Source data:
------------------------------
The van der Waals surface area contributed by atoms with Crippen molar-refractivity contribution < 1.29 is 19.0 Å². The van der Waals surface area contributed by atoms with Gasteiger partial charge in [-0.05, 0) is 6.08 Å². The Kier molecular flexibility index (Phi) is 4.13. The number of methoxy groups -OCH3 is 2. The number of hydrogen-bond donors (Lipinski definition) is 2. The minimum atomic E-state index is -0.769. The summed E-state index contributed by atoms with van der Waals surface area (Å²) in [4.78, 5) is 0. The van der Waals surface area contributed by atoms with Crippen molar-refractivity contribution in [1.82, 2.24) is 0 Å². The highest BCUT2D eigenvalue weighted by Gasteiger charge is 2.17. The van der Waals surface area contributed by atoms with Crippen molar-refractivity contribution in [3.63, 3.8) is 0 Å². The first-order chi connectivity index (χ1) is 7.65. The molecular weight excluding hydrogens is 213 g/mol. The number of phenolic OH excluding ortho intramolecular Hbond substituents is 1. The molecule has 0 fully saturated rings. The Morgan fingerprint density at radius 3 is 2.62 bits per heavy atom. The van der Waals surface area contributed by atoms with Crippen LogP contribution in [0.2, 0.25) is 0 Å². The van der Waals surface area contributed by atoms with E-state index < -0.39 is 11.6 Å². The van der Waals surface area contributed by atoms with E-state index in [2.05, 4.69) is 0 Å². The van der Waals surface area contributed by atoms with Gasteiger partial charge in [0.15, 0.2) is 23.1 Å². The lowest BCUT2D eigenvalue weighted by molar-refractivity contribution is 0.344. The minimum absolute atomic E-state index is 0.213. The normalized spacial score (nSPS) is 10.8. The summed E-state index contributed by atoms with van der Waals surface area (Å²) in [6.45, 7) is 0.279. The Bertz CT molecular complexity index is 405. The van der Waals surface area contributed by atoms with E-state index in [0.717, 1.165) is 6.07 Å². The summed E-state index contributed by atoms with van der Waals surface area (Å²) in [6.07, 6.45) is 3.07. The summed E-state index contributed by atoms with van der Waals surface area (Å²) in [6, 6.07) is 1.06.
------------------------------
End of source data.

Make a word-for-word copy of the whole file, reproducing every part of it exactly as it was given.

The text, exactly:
The van der Waals surface area contributed by atoms with Crippen molar-refractivity contribution < 1.29 is 19.0 Å². The van der Waals surface area contributed by atoms with Gasteiger partial charge in [-0.05, 0) is 6.08 Å². The Kier molecular flexibility index (Phi) is 4.13. The number of methoxy groups -OCH3 is 2. The number of hydrogen-bond donors (Lipinski definition) is 2. The minimum atomic E-state index is -0.769. The summed E-state index contributed by atoms with van der Waals surface area (Å²) in [4.78, 5) is 0. The van der Waals surface area contributed by atoms with Crippen molar-refractivity contribution in [1.82, 2.24) is 0 Å². The highest BCUT2D eigenvalue weighted by Gasteiger charge is 2.17. The van der Waals surface area contributed by atoms with Crippen molar-refractivity contribution in [3.63, 3.8) is 0 Å². The first-order chi connectivity index (χ1) is 7.65. The molecular weight excluding hydrogens is 213 g/mol. The number of phenolic OH excluding ortho intramolecular Hbond substituents is 1. The molecule has 0 fully saturated rings. The Morgan fingerprint density at radius 3 is 2.62 bits per heavy atom. The van der Waals surface area contributed by atoms with Crippen LogP contribution in [0.2, 0.25) is 0 Å². The van der Waals surface area contributed by atoms with E-state index < -0.39 is 11.6 Å². The van der Waals surface area contributed by atoms with E-state index in [2.05, 4.69) is 0 Å². The van der Waals surface area contributed by atoms with Gasteiger partial charge in [0.15, 0.2) is 23.1 Å². The lowest BCUT2D eigenvalue weighted by molar-refractivity contribution is 0.344. The minimum absolute atomic E-state index is 0.213. The normalized spacial score (nSPS) is 10.8. The summed E-state index contributed by atoms with van der Waals surface area (Å²) in [6.45, 7) is 0.279. The Bertz CT molecular complexity index is 405. The van der Waals surface area contributed by atoms with E-state index in [0.717, 1.165) is 6.07 Å². The summed E-state index contributed by atoms with van der Waals surface area (Å²) in [6.07, 6.45) is 3.07. The summed E-state index contributed by atoms with van der Waals surface area (Å²) in [6, 6.07) is 1.06.